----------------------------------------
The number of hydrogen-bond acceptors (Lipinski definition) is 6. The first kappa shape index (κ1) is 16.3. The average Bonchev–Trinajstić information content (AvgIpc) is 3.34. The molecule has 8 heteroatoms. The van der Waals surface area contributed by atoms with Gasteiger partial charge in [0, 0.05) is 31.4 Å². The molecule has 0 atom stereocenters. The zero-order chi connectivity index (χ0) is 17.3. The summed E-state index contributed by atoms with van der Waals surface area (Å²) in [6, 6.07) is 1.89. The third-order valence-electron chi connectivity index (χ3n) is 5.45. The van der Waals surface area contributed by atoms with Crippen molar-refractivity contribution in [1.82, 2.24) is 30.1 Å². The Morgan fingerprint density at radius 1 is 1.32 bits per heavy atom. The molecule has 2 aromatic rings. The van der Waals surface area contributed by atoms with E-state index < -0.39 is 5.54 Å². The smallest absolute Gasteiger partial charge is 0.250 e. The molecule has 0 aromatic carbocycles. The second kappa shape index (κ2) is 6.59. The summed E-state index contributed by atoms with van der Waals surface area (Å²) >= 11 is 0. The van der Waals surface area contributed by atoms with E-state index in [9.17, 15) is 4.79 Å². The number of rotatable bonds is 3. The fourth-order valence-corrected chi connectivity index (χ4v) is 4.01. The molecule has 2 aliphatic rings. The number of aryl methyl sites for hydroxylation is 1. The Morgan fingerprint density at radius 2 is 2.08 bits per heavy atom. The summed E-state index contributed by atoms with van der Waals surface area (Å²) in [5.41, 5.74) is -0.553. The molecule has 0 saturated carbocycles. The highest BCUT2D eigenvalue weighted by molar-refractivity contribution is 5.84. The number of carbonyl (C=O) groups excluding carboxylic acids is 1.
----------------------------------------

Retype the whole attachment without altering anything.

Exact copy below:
The number of hydrogen-bond acceptors (Lipinski definition) is 6. The first kappa shape index (κ1) is 16.3. The average Bonchev–Trinajstić information content (AvgIpc) is 3.34. The molecule has 8 heteroatoms. The van der Waals surface area contributed by atoms with Gasteiger partial charge in [0, 0.05) is 31.4 Å². The molecule has 0 atom stereocenters. The zero-order chi connectivity index (χ0) is 17.3. The summed E-state index contributed by atoms with van der Waals surface area (Å²) in [6, 6.07) is 1.89. The third-order valence-electron chi connectivity index (χ3n) is 5.45. The van der Waals surface area contributed by atoms with Crippen molar-refractivity contribution in [1.82, 2.24) is 30.1 Å². The Morgan fingerprint density at radius 1 is 1.32 bits per heavy atom. The molecule has 2 aromatic rings. The van der Waals surface area contributed by atoms with E-state index < -0.39 is 5.54 Å². The smallest absolute Gasteiger partial charge is 0.250 e. The molecule has 0 aromatic carbocycles. The second kappa shape index (κ2) is 6.59. The summed E-state index contributed by atoms with van der Waals surface area (Å²) >= 11 is 0. The van der Waals surface area contributed by atoms with E-state index in [9.17, 15) is 4.79 Å². The number of rotatable bonds is 3. The fourth-order valence-corrected chi connectivity index (χ4v) is 4.01. The molecule has 2 aliphatic rings. The number of aryl methyl sites for hydroxylation is 1. The Morgan fingerprint density at radius 2 is 2.08 bits per heavy atom. The summed E-state index contributed by atoms with van der Waals surface area (Å²) in [5.41, 5.74) is -0.553. The molecule has 0 saturated carbocycles. The highest BCUT2D eigenvalue weighted by molar-refractivity contribution is 5.84. The number of carbonyl (C=O) groups excluding carboxylic acids is 1.